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Fall 2000 Newsletter

Hepatatic Coccidiosis
Coccidiosis in Chukars
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Septicemic Cutaneous Ulcerative Disease of Chelonians
Faxing Results
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FINAL DIAGNOSIS - Hepatic coccidiosis

Case History

  This case involved a meat rabbit farm with some 1500 animals.  A female rabbit, approximately 7-11 weeks of age, was presented alive to the Animal Disease Diagnostic Laboratory at PurdueUniversity for euthanasia and necropsy.  The reported history was that the animals are asymptomatic for approximately 5-6 weeks at which time they begin to develop diarrhea.  At this time, the owners also report sudden deaths in many rabbits.

Gross Necropsy Findings:

  The rabbit was thin (weighing 2 pounds, 4 ounces) with reduced fat stores and muscle development.  The hair coat was rough and fecal material was adhered to hair at the perineum.  Small intestinal loops were swollen and gray.  Gray-green, semi-solid digesta filled the small intestines.  Formed fecal pellets were in the colon.  A direct examination of the fecal material revealed numerous oval, colorless, thin-walled oocysts, each with a single, round sporont (morphologically consistent with coccidian oocysts).

Histopathologic Findings:

  Hepatic lobules had extensive biliary hyperplasia with numerous intralesional coccidia.  Bile ducts were markedly dilated and lined by hyperplastic columnar epithelial cells thrown into multiple papillary fronds.  Numerous protozoal developmental stages (including undifferentiated gamonts, micro- and macrogametocytes and developing oocysts) ranging in size from 25-50 microns in diameter were within lining epithelial cells.  Ductal lumens were filled with numerous, thin-walled, approximately 50 microns in length, ovoid oocysts (based on location and morphologic characteristics,  these organisms were consistent with Eimeria stiedae).  The hyperplastic bile ducts were surrounded by large amounts of fibrous connective tissue with lymphohistiocytic inflammatory infiltrates.

Morphologic diagnosis:

  Liver; Marked chronic proliferative cholangitis with intraepithelial coccidial organisms and hepatic atrophy


  Eimeria stiedae


  Eimeria species are coccidian parasites of the phylum Apicomplexa.  They are parasites of the epithelial cells of the gut mucosa and those lining certain ducts.  The life cycle of each species is host specific and direct.  Eimeria species can be a serious problem in lagomorphs (especially in the young), where as many as 14 species of coccidian parasites have been described, all but one being found in the small intestine, cecum or colon.  E. stiedae  is an inhabitant of the epithelial cells of the bile ducts and is the cause of severe liver damage in rabbits.  The rabbit is infected by ingestion of sporulated oocysts.  Sporozoites penetrate the mucosa of the small intestine and pass via the hepatic portal system to the liver and the mesenteric lymph nodes.  In the liver, they enter the epithelial cells of the bile duct and occasionally the liver parenchymal cells, where they become schizonts.  The schizonts produce merozoites, but the number of asexual generations is unknown.  Oocysts pass through the bile and appear in the feces 18 days after ingestion; sporulation occurs in 3 days.  Light infections are often inapparent.  Heavy infections are characterized by anorexia, a distended abdomen and weight loss and, occasionally, diarrhea and icterus.  The liver is greatly enlarged, the bile ducts are dilated and appear on the surface of the liver as white nodules of variable size and contain creamy fluid packed with oocysts.  Microscopically, there is destruction and regeneration of the bile ducts epithelium with extensive hyperplasia of the ductular epithelium.  Developmental forms of the parasite are seen in the bile duct epithelial cells and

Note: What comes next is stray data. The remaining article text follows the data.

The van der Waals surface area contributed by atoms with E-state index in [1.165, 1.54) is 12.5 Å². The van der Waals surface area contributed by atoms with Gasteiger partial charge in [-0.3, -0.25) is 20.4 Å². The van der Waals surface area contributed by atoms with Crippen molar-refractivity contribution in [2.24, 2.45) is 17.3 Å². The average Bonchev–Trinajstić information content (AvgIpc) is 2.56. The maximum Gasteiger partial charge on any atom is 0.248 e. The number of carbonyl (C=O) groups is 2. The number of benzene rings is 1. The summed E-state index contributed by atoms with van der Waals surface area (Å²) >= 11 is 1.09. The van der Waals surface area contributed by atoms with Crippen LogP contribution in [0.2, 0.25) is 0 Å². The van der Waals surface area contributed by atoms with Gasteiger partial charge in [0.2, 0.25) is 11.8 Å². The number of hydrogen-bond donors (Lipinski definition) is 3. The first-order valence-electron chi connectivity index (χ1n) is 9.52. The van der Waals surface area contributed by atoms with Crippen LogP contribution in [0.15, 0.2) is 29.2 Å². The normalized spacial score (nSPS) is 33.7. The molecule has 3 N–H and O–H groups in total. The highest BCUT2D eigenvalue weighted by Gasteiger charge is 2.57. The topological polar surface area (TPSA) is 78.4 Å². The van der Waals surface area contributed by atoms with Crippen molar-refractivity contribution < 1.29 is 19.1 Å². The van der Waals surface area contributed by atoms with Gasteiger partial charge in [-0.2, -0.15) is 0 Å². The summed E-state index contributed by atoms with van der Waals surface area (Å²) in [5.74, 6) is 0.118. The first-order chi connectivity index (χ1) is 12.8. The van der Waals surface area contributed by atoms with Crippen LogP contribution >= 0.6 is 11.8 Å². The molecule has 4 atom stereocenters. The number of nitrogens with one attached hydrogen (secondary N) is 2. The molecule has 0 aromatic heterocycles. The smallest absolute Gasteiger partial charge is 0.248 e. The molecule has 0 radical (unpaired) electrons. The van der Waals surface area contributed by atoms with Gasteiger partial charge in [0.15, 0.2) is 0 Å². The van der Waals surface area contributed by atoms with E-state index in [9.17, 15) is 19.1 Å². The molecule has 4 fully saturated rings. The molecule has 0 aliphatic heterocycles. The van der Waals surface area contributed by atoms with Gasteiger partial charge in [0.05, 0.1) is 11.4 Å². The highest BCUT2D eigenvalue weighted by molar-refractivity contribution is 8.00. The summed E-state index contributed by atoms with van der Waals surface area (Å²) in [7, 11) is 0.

oocysts appear in the lumen.  Biliary outflow may be obstructed by oocysts, resulting in a distended bile duct.  The liver parenchyma may be destroyed by the pressure from the expanding biliary ducts and gradually replaced by fibrous connective tissue.  A diagnosis of E. stiedae infection can be made by the demonstration of very large numbers of oocysts in the feces, but since intestinal coccidian are frequently present in rabbits and may be present in large numbers without any serious clinical signs, the most significant diagnosis is made by examination of the liver.  Control of infection requires strict attention to sanitation and husbandry.  Avoidance of stress, frequent disinfection of cages, hutches, transport carriers, and litter pans with 10% ammonia solution may reduce or prevent clinical disease.  The most effective chemotherapeutic agents used to treat hepatic and intestinal coccidiosis are the sulfonamides.  Their major role may be to control the organism until natural immunity develops.

 - by Jan Lacey, DVM,

   ADDL Graduate Student


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